3 lessons from the Efritin Bust

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Sequel to our story of a young couple who transacted successfully on the now defunct classifieds website Efritin, we share with you a few insights on why the promising marketplace never really took off.

1. The 180 million-people-paradox

From the books, Nigeria, home to such an enormous population seems a natural hotbed for trade and investment because, flipped over, you could see 180 million customers or 180 million users. We see however, that this was not the case. Internet penetration has stood starkly at 47% over the past 4 years.

This means that less than half of the population have access to the internet and only about a tenth of them are active users of ecommerce platforms such as Jumia. Factors responsible for these plummeting numbers have been the high cost of internet usage in Nigeria, lack of digital coverage of rural areas, high inflation rates that encroach on mass spending power amongst many other things. In a nutshell, 180 million Nigerians actually meant 180-thousand, or something like that.

2. High operational costs

Arrive grand-style, steal the show and get the audience to keep chanting your name. Easy right? NO!

According to Nils Hammar, the Founder and Chief Executive Officer of Saltside Technologies — the parent company of the start-up. He bemoaned the high cost of data and cited that as a major roadblock to higher enrolment of users. Data here refers to the cost of internet subscription of its users, as well as the technology infrastructure the company uses to track user activity. Internet companies in Nigeria hire large and fast in anticipation of a market boom.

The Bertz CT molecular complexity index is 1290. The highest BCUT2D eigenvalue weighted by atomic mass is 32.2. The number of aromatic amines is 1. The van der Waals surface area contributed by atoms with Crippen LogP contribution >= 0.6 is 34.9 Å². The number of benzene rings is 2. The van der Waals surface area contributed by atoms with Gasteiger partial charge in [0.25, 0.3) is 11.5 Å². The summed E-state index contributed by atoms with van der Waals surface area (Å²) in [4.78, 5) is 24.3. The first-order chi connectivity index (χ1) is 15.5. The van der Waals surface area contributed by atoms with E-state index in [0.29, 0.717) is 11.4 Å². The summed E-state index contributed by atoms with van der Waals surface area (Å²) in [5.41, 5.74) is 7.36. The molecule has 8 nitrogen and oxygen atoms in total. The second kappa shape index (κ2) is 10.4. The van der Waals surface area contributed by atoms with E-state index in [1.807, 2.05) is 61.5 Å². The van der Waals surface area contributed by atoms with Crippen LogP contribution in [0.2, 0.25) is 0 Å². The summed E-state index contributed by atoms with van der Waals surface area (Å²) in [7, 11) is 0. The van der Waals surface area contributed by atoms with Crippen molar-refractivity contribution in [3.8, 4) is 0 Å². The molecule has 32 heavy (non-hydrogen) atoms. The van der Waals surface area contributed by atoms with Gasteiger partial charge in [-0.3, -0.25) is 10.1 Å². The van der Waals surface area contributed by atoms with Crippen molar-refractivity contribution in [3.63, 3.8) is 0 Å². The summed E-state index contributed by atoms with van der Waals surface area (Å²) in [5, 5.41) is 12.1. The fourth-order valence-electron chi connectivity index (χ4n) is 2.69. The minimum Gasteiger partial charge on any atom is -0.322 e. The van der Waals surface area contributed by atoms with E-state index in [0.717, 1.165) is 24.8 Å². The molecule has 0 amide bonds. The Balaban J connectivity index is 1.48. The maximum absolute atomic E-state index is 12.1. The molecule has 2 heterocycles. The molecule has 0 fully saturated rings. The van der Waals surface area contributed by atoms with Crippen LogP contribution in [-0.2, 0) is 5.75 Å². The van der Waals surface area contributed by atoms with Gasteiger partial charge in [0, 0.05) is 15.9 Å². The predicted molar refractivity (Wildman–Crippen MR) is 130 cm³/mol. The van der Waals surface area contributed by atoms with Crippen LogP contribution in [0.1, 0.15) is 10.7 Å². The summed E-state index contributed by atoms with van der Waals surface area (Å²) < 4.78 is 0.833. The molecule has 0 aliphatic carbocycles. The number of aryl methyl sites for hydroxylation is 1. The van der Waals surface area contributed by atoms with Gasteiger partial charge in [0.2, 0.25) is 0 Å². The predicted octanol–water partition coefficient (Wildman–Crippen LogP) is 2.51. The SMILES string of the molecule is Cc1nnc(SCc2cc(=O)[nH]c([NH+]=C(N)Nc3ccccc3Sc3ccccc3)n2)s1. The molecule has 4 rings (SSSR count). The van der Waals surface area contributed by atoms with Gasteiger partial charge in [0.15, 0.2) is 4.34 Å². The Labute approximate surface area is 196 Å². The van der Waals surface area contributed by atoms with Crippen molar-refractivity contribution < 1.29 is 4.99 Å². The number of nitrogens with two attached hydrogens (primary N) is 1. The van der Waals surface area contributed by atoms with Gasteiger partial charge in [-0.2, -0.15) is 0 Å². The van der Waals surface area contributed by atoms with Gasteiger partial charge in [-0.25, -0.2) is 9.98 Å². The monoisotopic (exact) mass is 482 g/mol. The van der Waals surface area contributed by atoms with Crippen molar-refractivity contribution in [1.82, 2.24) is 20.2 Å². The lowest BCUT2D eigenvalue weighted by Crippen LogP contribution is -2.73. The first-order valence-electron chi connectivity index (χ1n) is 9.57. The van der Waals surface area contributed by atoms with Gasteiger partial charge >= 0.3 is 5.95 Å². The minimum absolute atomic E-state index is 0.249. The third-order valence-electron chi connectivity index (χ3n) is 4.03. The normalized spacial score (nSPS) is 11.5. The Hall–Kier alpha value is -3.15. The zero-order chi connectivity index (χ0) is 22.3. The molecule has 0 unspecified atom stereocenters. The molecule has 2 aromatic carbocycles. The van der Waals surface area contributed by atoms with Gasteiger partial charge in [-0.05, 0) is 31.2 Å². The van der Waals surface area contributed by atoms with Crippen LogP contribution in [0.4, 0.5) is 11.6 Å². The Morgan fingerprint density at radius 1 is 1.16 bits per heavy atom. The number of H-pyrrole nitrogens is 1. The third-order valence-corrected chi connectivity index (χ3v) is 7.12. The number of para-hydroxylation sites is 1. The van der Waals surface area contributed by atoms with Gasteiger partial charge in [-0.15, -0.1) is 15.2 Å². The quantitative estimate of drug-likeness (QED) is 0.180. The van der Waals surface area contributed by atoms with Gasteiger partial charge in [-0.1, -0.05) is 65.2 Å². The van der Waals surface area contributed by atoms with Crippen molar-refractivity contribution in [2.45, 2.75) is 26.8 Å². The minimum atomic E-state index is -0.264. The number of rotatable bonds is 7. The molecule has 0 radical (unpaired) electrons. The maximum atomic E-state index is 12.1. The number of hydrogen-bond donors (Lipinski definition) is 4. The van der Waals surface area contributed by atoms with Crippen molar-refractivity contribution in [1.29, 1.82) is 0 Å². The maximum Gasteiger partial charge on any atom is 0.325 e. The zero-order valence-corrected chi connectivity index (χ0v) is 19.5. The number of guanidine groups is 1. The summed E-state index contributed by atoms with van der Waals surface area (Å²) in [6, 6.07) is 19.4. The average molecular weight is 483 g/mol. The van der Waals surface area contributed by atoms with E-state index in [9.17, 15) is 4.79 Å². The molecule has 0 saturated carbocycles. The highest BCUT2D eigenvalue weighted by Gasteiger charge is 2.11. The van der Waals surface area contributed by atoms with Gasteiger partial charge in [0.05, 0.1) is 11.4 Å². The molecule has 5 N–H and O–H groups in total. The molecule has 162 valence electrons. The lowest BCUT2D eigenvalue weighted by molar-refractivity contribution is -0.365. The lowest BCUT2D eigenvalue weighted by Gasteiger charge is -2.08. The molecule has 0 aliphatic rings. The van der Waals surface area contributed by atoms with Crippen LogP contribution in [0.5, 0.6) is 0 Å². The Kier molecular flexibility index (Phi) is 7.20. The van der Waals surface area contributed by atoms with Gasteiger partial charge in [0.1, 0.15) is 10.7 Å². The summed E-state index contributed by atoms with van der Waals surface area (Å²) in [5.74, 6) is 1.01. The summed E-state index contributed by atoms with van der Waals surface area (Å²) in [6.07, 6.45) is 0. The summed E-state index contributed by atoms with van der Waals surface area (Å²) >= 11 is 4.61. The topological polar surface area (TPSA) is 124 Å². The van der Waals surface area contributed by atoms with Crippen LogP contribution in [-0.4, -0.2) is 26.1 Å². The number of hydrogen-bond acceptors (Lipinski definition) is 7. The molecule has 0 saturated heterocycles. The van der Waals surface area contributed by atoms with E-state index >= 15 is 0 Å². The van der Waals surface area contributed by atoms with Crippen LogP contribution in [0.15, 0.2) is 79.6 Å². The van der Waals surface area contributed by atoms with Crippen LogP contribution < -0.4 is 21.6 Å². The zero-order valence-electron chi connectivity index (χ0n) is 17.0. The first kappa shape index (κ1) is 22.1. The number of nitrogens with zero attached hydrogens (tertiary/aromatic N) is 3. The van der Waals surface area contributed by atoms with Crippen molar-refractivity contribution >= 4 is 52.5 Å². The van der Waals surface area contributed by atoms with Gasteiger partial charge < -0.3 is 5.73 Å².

Efritin, being a C2C marketplace that earned money through commission on transactions done on the website, earned very little from users to recoup their marketing spends. Nonetheless, staff salaries and other bills had to continue getting paid — whether or not there were returns.

The result? A shutdown.

3. Lack of adaptation to the market

Nigeria with its very large population, exists entirely as a paradox to internet businesses and technology investors. At first glance, one is wont to relish the prospect of a huge market. Upon closer look, one realises that less than half possess any form of digital presence, and about a tenth of this number would go on to execute payments virtually.

Efritin, sadly, fell flatly into this trap, and this was not their fault, as this can only be learned ‘on the road’. Statista, a data-driven site ranks fashion and gadgets as ‘hot’ items of trade amongst Nigerian ecommerce users. It is to this end that Jumia onboarded an additional 10,000 vendors of these commodities to meet this need in 2019.

Also, a Customer-to-Customer model of trading is not always sustainable because customers do not restock after selling off items. This means they would not always have something to sell and be off the platform until they do. A Business-to-Customer model however would have ensured a continuous flow of items for trade from the business to the customer. This would driven demand and kept revenues from commissions flowing.

Are there more things you think could be learned from their story? Please share them with us.

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